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New Torrefaction Process Reduces Transportation Costs for Biomass

Researchers at Fraunhofer IGB developed an improved torrefaction process to make use of olive biomass.

Jul. 9, 2018
By Lisa Anderson

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Waste from olive oil pro­duc­tion is treated at a pilot plant in Spain that uses a unique tor­refac­tion process to reduce trans­porta­tion costs for bio­mass and pro­duces green chem­i­cals as a byprod­uct.

It allows (the treat­ment of) waste and make double use of it by simul­ta­ne­ous pro­duc­tion of bio­fu­els and green chem­i­cals.- Antoine Dalibard, Fraunhofer Institute

The new tor­refac­tion process, devel­oped through the EU-funded SteamBio project, results in tor­refied bio­mass that is lighter in weight and has improved com­bus­tion prop­er­ties.

Researchers from the Fraunhofer Institute for Interfacial Engineering and Biotechnology (IGB) in Stuttgart, Germany; together with ten project part­ners from four European coun­tries devel­oped the new tor­refac­tion process.

Fraunhofer IGB Group Manager Heat and Sorption Systems Antoine Dalibard told Olive Oil Times: “The obtained bio­mass is a high calorific mate­r­ial that can be used as bio­fuel, can be ground easily for trans­port opti­miza­tion and can be stored in humid con­di­tions as it is hydropho­bic.

“It is really inter­est­ing,” he said in ref­er­ence to the process, ‘because it allows to treat waste and make double use of it by simul­ta­ne­ous pro­duc­tion of bio­fu­els and green chem­i­cals.”

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Up to now, these chem­i­cals have been obtained from nat­ural gas or crude oil. On Fraunhofer IGB’s web­site, Dalibard said: “In the case of many bio­mass mate­ri­als the plat­form chem­i­cals gen­er­ate so much profit that they finance the entire tor­refac­tion process.”

The SteamBio project was under­taken to address chal­lenges with bio­mass qual­ity, sta­bil­ity, stor­age and energy den­sity to ful­fill European Environmental Policy objec­tives to make bio­mass —which is cheap and abun­dant — more suit­able for wide­spread indus­trial use.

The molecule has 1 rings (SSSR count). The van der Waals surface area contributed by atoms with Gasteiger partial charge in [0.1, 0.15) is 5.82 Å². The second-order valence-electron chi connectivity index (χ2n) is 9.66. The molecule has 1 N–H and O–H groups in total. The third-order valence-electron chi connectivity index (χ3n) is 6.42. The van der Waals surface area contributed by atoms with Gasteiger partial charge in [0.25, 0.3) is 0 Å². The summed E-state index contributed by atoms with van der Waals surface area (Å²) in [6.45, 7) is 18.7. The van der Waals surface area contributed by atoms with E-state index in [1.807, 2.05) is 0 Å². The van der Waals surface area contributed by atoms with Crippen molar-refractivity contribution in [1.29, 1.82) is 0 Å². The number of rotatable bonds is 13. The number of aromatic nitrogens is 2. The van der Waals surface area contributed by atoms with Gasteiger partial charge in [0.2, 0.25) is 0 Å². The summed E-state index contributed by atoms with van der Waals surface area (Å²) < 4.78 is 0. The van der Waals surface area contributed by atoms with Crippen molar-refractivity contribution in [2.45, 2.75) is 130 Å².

The new tor­refac­tion process was ini­tially devel­oped to adapt wood chips; which are heavy to trans­port, chal­leng­ing to store and sus­cep­ti­ble to rot; more suit­able for trans­porta­tion and stor­age.

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In January this year, a pilot facil­ity of the new tor­refac­tion cham­ber was moved to Spain where types of bio­mass tor­refied are waste from olive oil pro­duc­tion; as well as pine, oak and beech wood, and vine­yard prun­ings.

Torrefaction is not a new tech­nique, but the new tor­refac­tion process is unique in that mois­ture con­tained in the bio­mass and vaporous prod­ucts result­ing from tor­refac­tion are retained in the tor­refac­tion cham­ber and become the process medium.

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Oxygen is absent in the tor­refac­tion cham­ber, which results in higher qual­ity bio­mass and elim­i­nates the risk of explo­sion. Temperatures rang­ing between 390 and 482 degrees Fahrenheit dry out the bio­mass and cause organic com­pounds with low boil­ing points to become volatile.

During the process hemi­cel­lu­lose, which together with cel­lu­lose and lignin are the three main com­po­nents of bio­mass, is elim­i­nated.

Cellulose and lignin remain in a solid state, and hemi­cel­lu­lose changes into gas. Condensers are used to cap­ture the gas, cool it down and recover it as a liquid.

“The con­den­sate — liquid — is used for green chem­i­cals,” Dalibard said in ref­er­ence to the vapor­ized hemi­cel­lu­lose that is recov­ered.

The removal of the hemi­cel­lu­lose sig­nif­i­cantly reduces the weight of the tor­refied bio­mass, improves its calorific value and ren­ders it suit­able to grind into a highly reac­tive powder.

Biomass powder has a large sur­face area and pos­sesses more reac­tiv­ity than larger chunks. In energy appli­ca­tions, it can be mixed with coal dust and fed into firing sys­tems of coal-fired power plants. It is also pos­si­ble to replace coal with tor­refied bio­mass while keep­ing the same com­bus­tion system.

Earlier this month researchers from Fraunhofer IGB show­cased a model pilot facil­ity of the new tor­refac­tion cham­ber at the ACHEMA 2018 trade fair in Frankfurt am Main, Germany.

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“There was a great inter­est in the tech­nol­ogy demon­strated within the SteamBio project,” Dalibard told Olive Oil Times.

“The same tech­nol­ogy can be used to treat other waste mate­r­ial such as solid manure from animal hus­bandry or solid diges­tate,” he said.